“Tell all the truth but tell it slant —” Emily Dickinson
During the last year I have been fortunate to be working on a commission for the DARE Art Prize which challenges artists and scientists to work together. This prize is awarded by the University of Leeds and Opera North, in association with the National Science and Media Museum and The Tetley, Leeds. The problem of how to carry out the research in lockdown was answered by my ongoing (virtual) access to the extraordinary Science Museum Group Collection. This access, as well as my regular meetings with the project team at Opera North and the BioDar scientists, proved invaluable as I rethought the parameters of the project amid a changed world beset by restriction and contradiction.
From the outset the project involved the making of a poetic and visual response to the research of the BioDAR group at the University of Leeds, who are studying weather radar data to identify, measure and map different species of airborne insects. Their plans for field work, and mine for a site responsive writing to their methods, were effectively put on hold for the year. No research happens out of context. The writing and thinking continued with a cloud of terms and phrases: ‘remote sensing’, ‘a plume of volants’, emerging from the screen, into our live-in digital studios and domestic laboratories, took flight with a host of new associations into unknown forms of work and practice.
The slipping slide of the metamorphic magic lantern (above) became a holding image for workings of the project as I proceeded, and often faltered, as the poet Emily Dickinson wrote, at a slant, into explorations of fragile and almost imperceptible truths, the real and imagined connections, the possible links between contemporary scientific work and the associative fields thrown up by apparently unrelated objects and contexts that I encountered through the collection and in my everyday newsfeed. Results were developed online in the provisional and domestic lab, a digital chrysalis that continues to pupate an eclectic series that spans a variety of media: from collage and poetry to film and music.
Below I have selected a few pieces that relate directly to objects in the Science Museum Group Collection, and what follows are some brief contextual notes on the background to each.
The poem refers to a patent (PDF) filed by Lamarr and George Antheil in the US in 1941 for a ‘secret communication system’ based on the workings of a player piano. The design adapts the perforations of a piano roll to ‘use 88 different carrier frequencies’ that can be changed between a transmitting and receiving station. The device utilises variable frequency radio transmitters and receivers for the interception and rerouting of missiles or communications and is the basis of recent later applications in WiFi and Bluetooth.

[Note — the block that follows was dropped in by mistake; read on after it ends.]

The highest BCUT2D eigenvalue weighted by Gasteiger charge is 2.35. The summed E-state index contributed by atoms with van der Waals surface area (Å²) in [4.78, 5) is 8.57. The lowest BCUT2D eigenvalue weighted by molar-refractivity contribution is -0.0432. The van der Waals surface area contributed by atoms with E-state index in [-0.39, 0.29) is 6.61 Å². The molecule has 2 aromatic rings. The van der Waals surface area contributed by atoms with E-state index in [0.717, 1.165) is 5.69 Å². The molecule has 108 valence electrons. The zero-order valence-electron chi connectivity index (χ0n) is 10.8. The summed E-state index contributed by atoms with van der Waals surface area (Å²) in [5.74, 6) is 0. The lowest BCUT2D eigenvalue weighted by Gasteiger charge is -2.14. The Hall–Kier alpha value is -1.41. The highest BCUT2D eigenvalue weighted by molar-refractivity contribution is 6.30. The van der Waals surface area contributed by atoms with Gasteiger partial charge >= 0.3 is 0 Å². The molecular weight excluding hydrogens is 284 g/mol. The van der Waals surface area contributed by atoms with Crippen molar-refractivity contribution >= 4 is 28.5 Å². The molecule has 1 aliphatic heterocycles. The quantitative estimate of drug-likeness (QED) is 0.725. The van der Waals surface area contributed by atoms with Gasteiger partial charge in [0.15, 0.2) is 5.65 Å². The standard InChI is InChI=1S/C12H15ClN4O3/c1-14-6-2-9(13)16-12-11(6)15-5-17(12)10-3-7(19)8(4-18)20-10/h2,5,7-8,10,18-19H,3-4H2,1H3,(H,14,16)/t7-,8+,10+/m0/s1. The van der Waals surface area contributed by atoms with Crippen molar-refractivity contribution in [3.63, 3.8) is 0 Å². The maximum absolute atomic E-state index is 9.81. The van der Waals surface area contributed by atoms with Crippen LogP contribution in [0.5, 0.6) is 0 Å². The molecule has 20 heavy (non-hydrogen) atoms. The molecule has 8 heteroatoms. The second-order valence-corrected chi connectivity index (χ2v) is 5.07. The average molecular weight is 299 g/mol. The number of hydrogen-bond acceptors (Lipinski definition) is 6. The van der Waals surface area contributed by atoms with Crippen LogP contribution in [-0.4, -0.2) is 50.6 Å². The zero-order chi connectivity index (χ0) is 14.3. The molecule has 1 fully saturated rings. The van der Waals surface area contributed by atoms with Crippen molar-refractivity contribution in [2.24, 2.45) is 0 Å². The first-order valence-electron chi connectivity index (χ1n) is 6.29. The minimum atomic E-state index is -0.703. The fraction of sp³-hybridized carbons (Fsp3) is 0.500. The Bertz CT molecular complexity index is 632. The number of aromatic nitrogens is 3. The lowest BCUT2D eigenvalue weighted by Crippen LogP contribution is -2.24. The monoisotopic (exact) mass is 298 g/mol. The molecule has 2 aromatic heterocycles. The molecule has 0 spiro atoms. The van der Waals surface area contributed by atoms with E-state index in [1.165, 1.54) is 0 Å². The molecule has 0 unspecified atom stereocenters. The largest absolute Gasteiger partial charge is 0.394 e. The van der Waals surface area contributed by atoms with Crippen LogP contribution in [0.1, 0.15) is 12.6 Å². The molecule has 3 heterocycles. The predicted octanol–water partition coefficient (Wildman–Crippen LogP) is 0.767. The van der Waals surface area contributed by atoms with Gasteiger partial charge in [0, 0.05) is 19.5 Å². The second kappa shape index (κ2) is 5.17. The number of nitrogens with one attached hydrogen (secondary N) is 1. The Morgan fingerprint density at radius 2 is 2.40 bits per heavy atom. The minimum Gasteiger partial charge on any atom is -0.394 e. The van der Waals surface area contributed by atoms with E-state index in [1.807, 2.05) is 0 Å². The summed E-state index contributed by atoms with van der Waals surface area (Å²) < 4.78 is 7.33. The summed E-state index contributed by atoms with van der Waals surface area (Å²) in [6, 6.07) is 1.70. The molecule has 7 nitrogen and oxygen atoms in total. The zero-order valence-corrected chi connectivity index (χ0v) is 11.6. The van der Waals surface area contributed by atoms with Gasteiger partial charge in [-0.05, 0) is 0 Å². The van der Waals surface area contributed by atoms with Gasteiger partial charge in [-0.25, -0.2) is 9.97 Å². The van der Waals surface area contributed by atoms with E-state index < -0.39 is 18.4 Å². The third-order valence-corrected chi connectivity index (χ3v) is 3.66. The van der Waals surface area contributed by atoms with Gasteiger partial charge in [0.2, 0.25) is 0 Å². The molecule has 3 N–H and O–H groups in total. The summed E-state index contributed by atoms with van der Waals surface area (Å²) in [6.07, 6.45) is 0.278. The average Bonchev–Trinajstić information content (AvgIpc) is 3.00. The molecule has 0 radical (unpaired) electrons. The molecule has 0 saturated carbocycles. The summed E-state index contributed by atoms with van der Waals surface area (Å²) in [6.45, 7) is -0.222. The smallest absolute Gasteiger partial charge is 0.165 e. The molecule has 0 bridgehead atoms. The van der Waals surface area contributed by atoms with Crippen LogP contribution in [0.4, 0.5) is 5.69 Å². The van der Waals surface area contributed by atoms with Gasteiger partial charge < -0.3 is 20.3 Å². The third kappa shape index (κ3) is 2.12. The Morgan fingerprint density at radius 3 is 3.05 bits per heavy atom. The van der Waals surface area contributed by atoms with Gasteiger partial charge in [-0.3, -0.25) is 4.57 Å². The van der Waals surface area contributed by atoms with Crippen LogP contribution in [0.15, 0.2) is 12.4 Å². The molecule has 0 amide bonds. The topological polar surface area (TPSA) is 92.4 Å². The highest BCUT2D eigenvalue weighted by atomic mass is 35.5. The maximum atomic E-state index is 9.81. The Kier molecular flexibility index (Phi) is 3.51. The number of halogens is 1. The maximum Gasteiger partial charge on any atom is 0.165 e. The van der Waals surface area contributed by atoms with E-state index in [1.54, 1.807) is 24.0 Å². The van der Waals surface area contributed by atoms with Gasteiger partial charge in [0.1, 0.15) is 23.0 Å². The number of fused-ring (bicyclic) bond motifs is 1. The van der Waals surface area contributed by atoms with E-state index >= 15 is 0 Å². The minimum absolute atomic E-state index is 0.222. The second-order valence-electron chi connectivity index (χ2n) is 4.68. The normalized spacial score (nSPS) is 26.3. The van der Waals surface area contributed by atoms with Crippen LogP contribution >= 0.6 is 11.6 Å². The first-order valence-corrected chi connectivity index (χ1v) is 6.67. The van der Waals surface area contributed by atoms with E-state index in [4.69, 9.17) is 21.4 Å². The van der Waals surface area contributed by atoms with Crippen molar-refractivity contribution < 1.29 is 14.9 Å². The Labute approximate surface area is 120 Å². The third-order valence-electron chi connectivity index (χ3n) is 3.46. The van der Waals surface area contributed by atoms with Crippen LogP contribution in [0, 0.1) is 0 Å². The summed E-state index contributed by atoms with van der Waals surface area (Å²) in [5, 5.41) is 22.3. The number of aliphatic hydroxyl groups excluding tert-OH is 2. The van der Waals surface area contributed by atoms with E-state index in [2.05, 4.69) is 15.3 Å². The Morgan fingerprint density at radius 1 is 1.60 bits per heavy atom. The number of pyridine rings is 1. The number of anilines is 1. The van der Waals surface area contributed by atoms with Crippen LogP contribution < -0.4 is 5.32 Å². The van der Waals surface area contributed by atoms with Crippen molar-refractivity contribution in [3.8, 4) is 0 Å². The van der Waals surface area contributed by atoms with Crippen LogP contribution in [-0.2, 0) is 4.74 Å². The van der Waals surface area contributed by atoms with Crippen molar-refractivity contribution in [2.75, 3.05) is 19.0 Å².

George Antheil is known as the composer of the 1924 avant-garde score for the Ballet mécanique which was originally written for “16 player pianos playing four separate parts, for four bass drums, three xylophones, a tam-tam, seven electric bells, a siren, and three different-sized airplane propellors (high wood, low wood, and metal), as well as two human-played pianos”.
The poem refers to these contexts in relation to the digital landscape of social media that played a part in enabling the attack on the US Capitol on 6 January 2021.
The radar technologies used by the BioDar team to picture plumes of flying insects amid the data used to predict the weather were first discovered in the run-up to the Second World War.
This short story, accessible here in audio form, is a fictional account of two different days in the life of an unnamed woman who worked as a radar operative at Ditton Park in Slough during the late 1930s. She is imagined then and some 30 years later on a visit to London which happens to coincide with the first day of the Moon landing in 1969.
The story features two objects in cases taken from the Science Museum Group Collection, ‘Daguerreotype of the Moon in leather case’ from 1851 and ‘21 spirit bubbles in circular case’ which was made some time between 1840–1920 in Manchester.
In the story, the first object is given to her as a present when she is a young woman and later she sees a black and white photograph of the enigmatic ‘Spirit Bubbles’ in an art gallery.
This is a fictional account of an encounter at a museum in which an 18th century wax vanitas is displayed. Each of the characters demonstrates a different relationship to the wax vanitas which reflects their own personal histories and suppressed emotions. The title gestures to the 1961 work by Robert Rauschenberg, This Is a Portrait of Iris Clert If I Say So, made manifest as portrait in the form of a telegram consisting only of the title phrase. The context for the story is the climatically unstable present of a warm day which threatens the comfort and stability of each figure, and of course the conservation of the exhibit itself which is made of wax. How we respond to tipping points both emotional and climatic, both very real but often hardly noticeable is a central concern.
For further information and to see and read other works visit the digital studio/domestic lab: Weather, Whether Radar: Plume of the Volants
Olsen’s text-based and audiovisual work will be accessible in an Open Studio at The Tetley, Leeds, between 3–7 November 2021, 10.00–17.00 daily—read more about the open studio. On Saturday 6 November 2021, Olsen will be joined by Dominic Gray (Projects Director, Opera North), to discuss her practice, ideas, and process behind this new body of work. A limited edition bookwork of the project will be available in the Tetley bookshop.